Feel free to use all the platforms you are comfortable with, and you will quickly find one or two favourites (and, in theory, your customers’ favourites).  Once found, you should aim to spend 80% of your total ‘social media time’ on them.

The basic premise is that you are not spreading yourself too thin, with the goal to become more visible to a particular audience, as well as focusing your marketing efforts without diluting your outbound messages.

4. Digital Detoxing

We consume information in so many ways, online and offline.  There is an information overload coupled with a reduction in our attention spans.  (In fact, I hope you are still reading this!)

We have hundreds of TV channels, search engines, apps and streaming services, as well as all the social media platforms.

2020 will be the year of digital detoxing – not moving away from online activity, but more of a streamlining of what we consume and how we consume it.

If you follow the 80/20 rule mentioned above, note that your customers may do that too, so you will need to find a way to make your marketing both efficient and effective.

There are so many advantages to streamlining, such as time saving, mental health management, removing toxicity or simply incremental improvements to life in general.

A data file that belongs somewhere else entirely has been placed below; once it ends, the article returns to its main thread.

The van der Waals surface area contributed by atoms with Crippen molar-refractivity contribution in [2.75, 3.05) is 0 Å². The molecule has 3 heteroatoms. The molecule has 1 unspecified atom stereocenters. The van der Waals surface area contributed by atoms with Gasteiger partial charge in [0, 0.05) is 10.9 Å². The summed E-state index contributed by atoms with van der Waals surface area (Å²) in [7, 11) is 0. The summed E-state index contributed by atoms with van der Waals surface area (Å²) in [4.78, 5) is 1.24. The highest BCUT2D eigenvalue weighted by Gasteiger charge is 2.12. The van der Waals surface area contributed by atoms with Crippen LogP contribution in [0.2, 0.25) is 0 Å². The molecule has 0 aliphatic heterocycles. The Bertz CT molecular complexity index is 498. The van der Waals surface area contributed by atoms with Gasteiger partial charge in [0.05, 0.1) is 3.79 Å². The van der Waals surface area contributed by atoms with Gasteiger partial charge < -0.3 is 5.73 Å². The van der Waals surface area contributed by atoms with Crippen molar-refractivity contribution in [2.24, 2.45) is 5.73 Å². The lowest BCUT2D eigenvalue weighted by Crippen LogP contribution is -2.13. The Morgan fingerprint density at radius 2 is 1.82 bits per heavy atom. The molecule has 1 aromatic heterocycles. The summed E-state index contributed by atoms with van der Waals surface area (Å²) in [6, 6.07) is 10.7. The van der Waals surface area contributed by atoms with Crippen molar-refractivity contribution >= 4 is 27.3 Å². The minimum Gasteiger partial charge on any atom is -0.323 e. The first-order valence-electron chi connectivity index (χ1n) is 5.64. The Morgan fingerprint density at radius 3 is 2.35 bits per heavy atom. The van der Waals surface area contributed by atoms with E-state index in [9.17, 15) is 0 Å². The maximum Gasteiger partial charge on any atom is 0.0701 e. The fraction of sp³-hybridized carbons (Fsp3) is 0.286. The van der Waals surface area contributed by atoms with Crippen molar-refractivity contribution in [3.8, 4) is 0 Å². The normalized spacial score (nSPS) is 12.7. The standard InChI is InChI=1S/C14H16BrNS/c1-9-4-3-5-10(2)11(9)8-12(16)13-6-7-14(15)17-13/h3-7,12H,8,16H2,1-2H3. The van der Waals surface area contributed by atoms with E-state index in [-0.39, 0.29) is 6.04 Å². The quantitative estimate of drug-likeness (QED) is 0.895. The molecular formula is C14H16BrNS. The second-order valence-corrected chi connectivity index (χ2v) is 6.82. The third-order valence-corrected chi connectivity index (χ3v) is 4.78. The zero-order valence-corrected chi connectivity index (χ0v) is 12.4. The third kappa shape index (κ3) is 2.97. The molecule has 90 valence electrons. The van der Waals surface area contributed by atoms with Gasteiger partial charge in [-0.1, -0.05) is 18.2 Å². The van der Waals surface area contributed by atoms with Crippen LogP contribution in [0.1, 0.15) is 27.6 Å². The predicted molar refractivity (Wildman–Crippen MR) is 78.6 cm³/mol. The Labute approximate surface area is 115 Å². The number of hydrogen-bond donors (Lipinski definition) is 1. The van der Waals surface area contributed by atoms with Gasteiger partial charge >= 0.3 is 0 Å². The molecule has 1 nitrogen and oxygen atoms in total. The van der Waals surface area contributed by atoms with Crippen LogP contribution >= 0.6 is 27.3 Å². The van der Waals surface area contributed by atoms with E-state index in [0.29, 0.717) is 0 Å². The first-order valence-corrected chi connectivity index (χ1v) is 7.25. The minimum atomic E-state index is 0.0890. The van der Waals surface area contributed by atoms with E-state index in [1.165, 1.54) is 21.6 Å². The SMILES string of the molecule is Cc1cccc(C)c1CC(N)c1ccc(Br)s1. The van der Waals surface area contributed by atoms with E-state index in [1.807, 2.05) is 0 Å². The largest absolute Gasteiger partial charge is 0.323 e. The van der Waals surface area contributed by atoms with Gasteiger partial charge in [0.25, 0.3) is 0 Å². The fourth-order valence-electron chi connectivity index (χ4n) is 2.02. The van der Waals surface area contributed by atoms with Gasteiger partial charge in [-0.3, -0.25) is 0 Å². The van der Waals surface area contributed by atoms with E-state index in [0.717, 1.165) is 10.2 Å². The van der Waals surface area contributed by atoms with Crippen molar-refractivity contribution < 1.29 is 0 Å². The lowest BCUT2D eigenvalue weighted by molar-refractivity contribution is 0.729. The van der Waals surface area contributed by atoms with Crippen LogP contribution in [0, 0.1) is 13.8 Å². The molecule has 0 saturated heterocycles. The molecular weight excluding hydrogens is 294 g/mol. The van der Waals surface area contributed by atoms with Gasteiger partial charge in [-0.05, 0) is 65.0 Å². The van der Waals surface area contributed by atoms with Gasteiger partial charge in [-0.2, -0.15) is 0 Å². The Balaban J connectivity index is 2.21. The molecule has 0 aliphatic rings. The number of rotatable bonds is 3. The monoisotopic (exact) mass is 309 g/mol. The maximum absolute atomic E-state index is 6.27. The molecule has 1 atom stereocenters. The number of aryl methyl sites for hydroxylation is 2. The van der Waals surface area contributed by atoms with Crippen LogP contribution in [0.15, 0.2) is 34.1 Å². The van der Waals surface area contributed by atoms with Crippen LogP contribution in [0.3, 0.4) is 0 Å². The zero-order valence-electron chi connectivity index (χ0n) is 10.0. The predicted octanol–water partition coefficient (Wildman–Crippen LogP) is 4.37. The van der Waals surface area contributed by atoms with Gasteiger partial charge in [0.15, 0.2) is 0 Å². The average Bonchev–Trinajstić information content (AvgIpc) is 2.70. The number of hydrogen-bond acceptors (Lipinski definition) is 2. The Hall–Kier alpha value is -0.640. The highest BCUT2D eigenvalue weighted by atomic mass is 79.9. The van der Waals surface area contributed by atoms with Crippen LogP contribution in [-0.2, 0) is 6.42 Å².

5. The Gen-Z Exodus

Generation Z (those born after 1995 or 1997, depending on your source) will continue to turn away from Facebook.  If this is your target audience, you will need to be on alternative platforms.

Gen-Z are synonymous with social documenting – i.e. photos, images, short videos, etc.  Therefore, you will find them on platforms such as Instagram and Snapchat. 

And in 2020, we will see the continued rise of Tik Tok.  Now, this isn’t for everyone, and don’t think you HAVE to be on it, but it’s the fastest growing platform, predominately for the ‘younger generation’ – which is great if they are your target market.

The platform has approximately 750m users (compared to Instagram which recently hit a billion users, making it the fifth largest platform) with its biggest advocate being Gary Vaynerchuk who tells us that, with the right content, we can reach a large audience in a short space of time.

Remember – don’t use social media for the sake of it – think about your business goals and how they fit together.

6. Telling your story

We love a good story.  We love hearing about people.  It’s our voyeuristic nature that keeps on social media for so long.  Give the reader some long-form content – a cornerstone of content marketing.

A good story will keep the reader hooked – they will stay on your page longer; they will listen to your story; they will learn about you; then they will want to learn even more about you.

The social media algorithms learn that your content is liked and read.  And if your content is well-written, it can be good for search-engine optimisation (SEO), and therefore good for search engines.  And this content could be anywhere: web pages, blogs, LinkedIn articles or Facebook posts – and then this also has a higher chance of being shared or repurposed.